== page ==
"Un-American" Hollywood: Politics and Film in the Blacklist Era

"Un-American" Hollywood: Politics and Film in the Blacklist Era

"Un-American" Hollywood: Politics and Film in the Blacklist Era

"Un-American" Hollywood: Politics and Film in the Blacklist Era

Synopsis

The book reopens the intense critical debate on the blacklist era and on the aesthetic and political work of the Hollywood Left.

Excerpt

This collection of essays on the films and television programs made by those caught up in the Communist witch hunts of the 1940s and 1950s represents a move to better understand the role of progressive politics within a capitalist media industry. In part, the essayists have written in recognition of the extraordinary if controversial output of the historian of left-wing American culture Paul Buhle and his collaborators Dave Wagner and Patrick McGilligan. Throughout the collection the authors acknowledge Buhle's work on reopening debate on the Hollywood Left and the blacklist, as well as the attention paid to the blacklistees and their films in the left-oriented screen journal Cineaste. The insights and information contained here further develop this work and that of Larry Ceplair and Steven Englund in their rigorously researched 1979 history The Inquisition in Hollywood: Politics in the Film Community, 1930–60. While Buhle and company aimed to chart the involvement of left film practitioners, especially screenwriters, in an enormously wide range of films, they do not always present convincing arguments about how the political sensibilities of such creative personnel actually impacted, if at all, upon the movies to which they contributed. This present volume, by contrast, attempts a more focused scrutiny of particular case studies and contexts involving the blacklist generation.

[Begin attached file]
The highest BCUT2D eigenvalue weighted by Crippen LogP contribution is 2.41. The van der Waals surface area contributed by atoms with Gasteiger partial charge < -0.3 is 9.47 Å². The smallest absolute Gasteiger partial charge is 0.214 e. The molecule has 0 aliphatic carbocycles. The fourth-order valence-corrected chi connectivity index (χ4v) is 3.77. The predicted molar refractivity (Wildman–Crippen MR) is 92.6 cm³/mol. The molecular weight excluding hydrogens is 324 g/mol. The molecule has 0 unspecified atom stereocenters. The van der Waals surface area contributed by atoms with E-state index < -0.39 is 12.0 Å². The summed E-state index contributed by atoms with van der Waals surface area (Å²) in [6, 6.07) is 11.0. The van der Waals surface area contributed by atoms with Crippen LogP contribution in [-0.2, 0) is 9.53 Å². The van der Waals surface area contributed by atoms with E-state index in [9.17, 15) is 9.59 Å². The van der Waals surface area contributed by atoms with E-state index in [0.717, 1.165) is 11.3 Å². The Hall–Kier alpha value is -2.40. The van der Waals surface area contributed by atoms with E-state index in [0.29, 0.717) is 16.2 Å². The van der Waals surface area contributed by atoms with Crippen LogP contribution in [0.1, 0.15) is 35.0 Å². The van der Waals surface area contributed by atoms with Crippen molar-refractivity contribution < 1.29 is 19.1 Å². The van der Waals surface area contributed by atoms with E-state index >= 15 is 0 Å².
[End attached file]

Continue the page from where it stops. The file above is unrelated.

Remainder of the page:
“Un-American” Hollywood closes with a reprint of Thom Andersen's seminal 1985 essay “Red Hollywood,” together with a new afterword by the author commissioned for this volume. Through his conception of film gris, Andersen called for a more considered approach to the work of the Hollywood Ten and their fellow travelers. Rather than reject the notion propagated by the witch hunters that Communist and ex-Communist filmmakers had insinuated their progressive political ideas into mainstream genre productions, Andersen's analysis confirmed the findings of the House Un-American Activities Committee (HUAC). A number of the contributors in this collection take his essay as their starting point. Working against the received idea that Hollywood always manufactures a politically conservative product, all the contributors set out to show how progressive political ideas and positions were incorporated into certain Hollywood films.

Like the Truman Doctrine, the Marshall Plan, and the 1947 National Security Act, the un-American hearings were a Cold War containment initiative that sought to co-opt allegiance and muzzle dissent. FBI chief J. Edgar Hoover, no stranger to . . .

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